So there has been much ado lately about discussions, ideas, opinions and plans for some kind of facility, building, offices, veterans’ facility, etc. at Veterans Park. It seems that some of the speculation and rumors were laid to rest at this past week’s PRAC meeting where City Manager Roger Hernstadt presented some of those ideas.
So as usual, I am going to look at this issue from an architectural point of view. I like to divorce the hearsay and sticky political mumbo jumbo from things. After all, after the years have passed and we are all long gone, what is left? In many cases the answer is the architecture we created. So let’s take a look at what Veterans Park is, what we voiced we wanted it to be, and what, perhaps, it could or should be.
Undoubtedly Veterans Park is a very special tract of land. It has the potential to really become the piazza, the plaza, the public square of Marco Island. Its position within the island sets it at the heart of the commercial corridor and serves as a perfect transition from residential and low density commercial to the commercial core of the island, or at least one of the commercial cores of the island.
From a planning point of view this is not a revelation. Past charrettes or design think tanks have developed designs for the “mid-town” plan, and of course, all of these had Veterans Park at their center. So all other issues or concerns aside, what should Veterans Park be? I would say the simple answer is, well, simple – a park, of course. However, if we look at the selected plan, which is a two-phase plan that was developed and selected back in 2009, we see that Marco Island citizens selected a facility that mixes open lawns with a large performing arts center, band shell, and concession/restroom facilities. There is no sign of a commercial structure to be found. I would propose that perhaps in lieu of a performing arts center that perhaps City Hall could be relocated to Veterans Park? It seems that we may have some redundancy of uses as of late with “community use” spaces planned at the new Mackle Park. Ever since plans have moved forward with Mackle Park, the facility seems to have shrunk from the originally suggested 16,000 square foot facility, as proposed by PRAC, to a mere 10,000 square feet. Perhaps we should reconsider the plans for both sites and see how they can best work in unison; Mackle Park providing for recreational uses and the arts, and Veterans Park serving as the new civic center and public square of the city.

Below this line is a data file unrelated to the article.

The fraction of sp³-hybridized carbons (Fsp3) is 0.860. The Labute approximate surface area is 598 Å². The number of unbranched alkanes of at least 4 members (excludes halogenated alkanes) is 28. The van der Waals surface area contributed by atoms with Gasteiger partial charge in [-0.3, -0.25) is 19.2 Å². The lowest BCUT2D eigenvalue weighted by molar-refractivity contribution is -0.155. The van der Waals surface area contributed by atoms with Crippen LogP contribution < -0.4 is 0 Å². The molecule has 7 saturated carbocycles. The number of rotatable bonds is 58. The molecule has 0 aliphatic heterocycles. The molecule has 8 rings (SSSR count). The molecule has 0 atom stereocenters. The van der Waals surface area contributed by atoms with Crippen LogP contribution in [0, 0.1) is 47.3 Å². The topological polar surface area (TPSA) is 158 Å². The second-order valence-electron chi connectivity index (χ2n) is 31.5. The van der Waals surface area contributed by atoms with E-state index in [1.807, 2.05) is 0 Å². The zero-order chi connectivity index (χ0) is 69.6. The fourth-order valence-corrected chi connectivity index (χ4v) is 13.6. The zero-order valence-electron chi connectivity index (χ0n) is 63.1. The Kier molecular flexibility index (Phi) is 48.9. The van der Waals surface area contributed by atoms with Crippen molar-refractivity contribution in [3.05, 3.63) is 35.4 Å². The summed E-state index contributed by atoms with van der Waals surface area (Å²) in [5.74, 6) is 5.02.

I would go one step further and propose that perhaps our city should look to promote re-development around Veterans Park. The city should perhaps provide development density bonuses for new mixed-use projects. They should set a plan in place so properties that front Veterans Park are encouraged or required to develop pedestrian-friendly frontages. Properties along Collier Boulevard should be encouraged or required to develop their properties with dual frontage, one along Collier and one fronting Veterans Park. Retail liners could face both Collier and Veterans Park, perhaps hiding structured parking behind the liners? Veterans Park can then have on-street parking only along the street perimeter, and we can do away with surface parking lots. It would truly be a sad situation to spend $7 million on a project that, a) duplicates uses that are already being serviced or can be serviced elsewhere in the city, or b) have a beautiful park that faces the backs of commercial and light industrial buildings and oceans of asphalt parking lots. It would seem a complete waste of time, energy and money. Instead, let’s look to how cities traditionally evolve, through the mindful and creative promotion of commerce and good growth; Growth that will then fund and maintain the civic and public realms. If only Marco Island had a Medici or Sforza patron.
I’ve stated it before, and I will state it again: What we choose to leave behind will be what speaks of what we valued in our time. So let’s take the opportunity to plan carefully and responsibly, and always look to the future, mindful of what we leave behind in the past.